Growing firms can get cash for unpaid accounts!
Herve De Jordy
Founding director of the Foundation for the Advancement of Canadian Entrepreneurship (FACE) and entrepreneur-in-residence at the Faculty of Management, University of Toronto.
Many independent businesses are not aware of the many financing alternatives available. Far too often they run short of cash because of slow collections on money owed to them
One alternative is “invoice discounting” or “factoring”, a service that is not as widely used or accepted here as it is in the United States.
“We’re very conservative by nature in Canada,” explains David Morrison, President of Morrison Financial Services in Don Mills, “but I don’t think you’ll be able to make the same statement five years from now.”
His company purchases outstanding receivables from independent businesses that prefer to have the cash now rather than wait the 30, 60 or what is becoming normal, 90 days large companies and institutions are taking to pay these days.
The practice is more accepted than it was five years ago, yet the same stigma of higher financing cost still plagues the industry. Of course it is more expensive than traditional bank financing, yet many accountants and independent business owners continue to make the mistake of comparing the cost of discounting their receivables with the cost of traditional bank financing.
“It doesn’t make sense to compare our service directly to bank financing”, says Ron Sloan, vice-president of sales and marketing. He explains that the company’s clients essentially don’t have enough collateral or a long enough history to acquire traditional bank financing, which prevents them from growing their businesses.
“In some cases it is the other way around; they start to actually decline.”
Morrison finds that his company’s client base is very entrepreneurial and has a high demand for immediate cash. “Even an entrepreneur’s accountant can warm up to the idea when they begin to understand they’ll get paid quicker themselves.”
The cost of the service varies from company to company. Morrison Financial charges a straight 6 per cent for a receivable that will go up to 60 days, and as high as 9 to 10 per cent for one that will go over 90 days. This means the company using the service often can receive cash from Morrison Financial within 48 hours of mailing the invoice to their customer. Then, Morrison waits the 60 to 90 days to collect the money.
Counting on 30-day payment schedules is often a myth that buries young growing companies. Morrison points out that “the Ministry of Transport pays in 90 days” and “Northern Telecom, again 90 days.”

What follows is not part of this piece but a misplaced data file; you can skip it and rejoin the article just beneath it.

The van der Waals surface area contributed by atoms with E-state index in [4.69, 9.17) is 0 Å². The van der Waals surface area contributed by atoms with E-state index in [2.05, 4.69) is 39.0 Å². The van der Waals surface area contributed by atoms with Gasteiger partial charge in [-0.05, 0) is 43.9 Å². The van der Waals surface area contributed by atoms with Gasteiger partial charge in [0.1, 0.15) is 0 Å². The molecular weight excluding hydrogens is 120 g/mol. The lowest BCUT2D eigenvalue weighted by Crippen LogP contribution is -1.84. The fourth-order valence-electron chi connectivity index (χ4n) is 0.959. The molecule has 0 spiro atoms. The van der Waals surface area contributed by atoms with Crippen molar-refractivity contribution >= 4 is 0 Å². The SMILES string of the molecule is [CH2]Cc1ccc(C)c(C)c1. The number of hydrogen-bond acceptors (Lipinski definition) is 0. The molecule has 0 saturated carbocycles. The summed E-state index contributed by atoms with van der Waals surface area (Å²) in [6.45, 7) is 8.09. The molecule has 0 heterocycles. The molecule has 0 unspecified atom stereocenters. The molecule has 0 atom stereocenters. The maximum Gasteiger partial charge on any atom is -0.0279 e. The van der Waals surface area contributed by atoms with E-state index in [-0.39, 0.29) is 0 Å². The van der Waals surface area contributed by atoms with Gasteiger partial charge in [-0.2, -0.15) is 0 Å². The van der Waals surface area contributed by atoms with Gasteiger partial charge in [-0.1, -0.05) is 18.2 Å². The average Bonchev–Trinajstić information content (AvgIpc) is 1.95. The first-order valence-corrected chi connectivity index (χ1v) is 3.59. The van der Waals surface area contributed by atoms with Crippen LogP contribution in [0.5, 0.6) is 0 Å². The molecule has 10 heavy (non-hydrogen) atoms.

Many times this is a reality with which business owners have to deal. Discounting can be a godsend to the business owner whose account manager cannot keep up with fast-tracking growth (which is certainly not unheard of).
Morrison had the same difficulty with his own business. One day, after dealing with a bank for a few years his account manager went on “to bigger and better things,” as Morrison says, and he found himself with a new account manager who couldn’t deal with the growth Morrison’s own company was experiencing.
This forced him to move to another bank. “The account manager I’m working with today is very globally conscious, which has allowed us to get involved with some international transactions dealing in German marks and other currencies,” says Morrison
Sometimes the choices are very clear and simple; it is making common-sense decisions that can be difficult.
Remaining frustrated with cash shortages that prevent the company from growning.
Staying angry at a bank account manager who can’t keep ;up or just won’t grown with you.
Giving up equity in the business in order to secure the much-needed cash to grow.
Discounting the invoice and getting on with the job at hand.
At times, it can be much wiser to spend your time and energy on locating and acquiring new business than on locating the financing for old business.
“Our clients are very up front with us,” Morrison says. “They know they will only use our service for a short period of time, maybe up to a year, a year and a half at most. They use us to get through difficult periods or stages of growth. Then, once through this period they are generally in a better position to secure traditional bank financing.”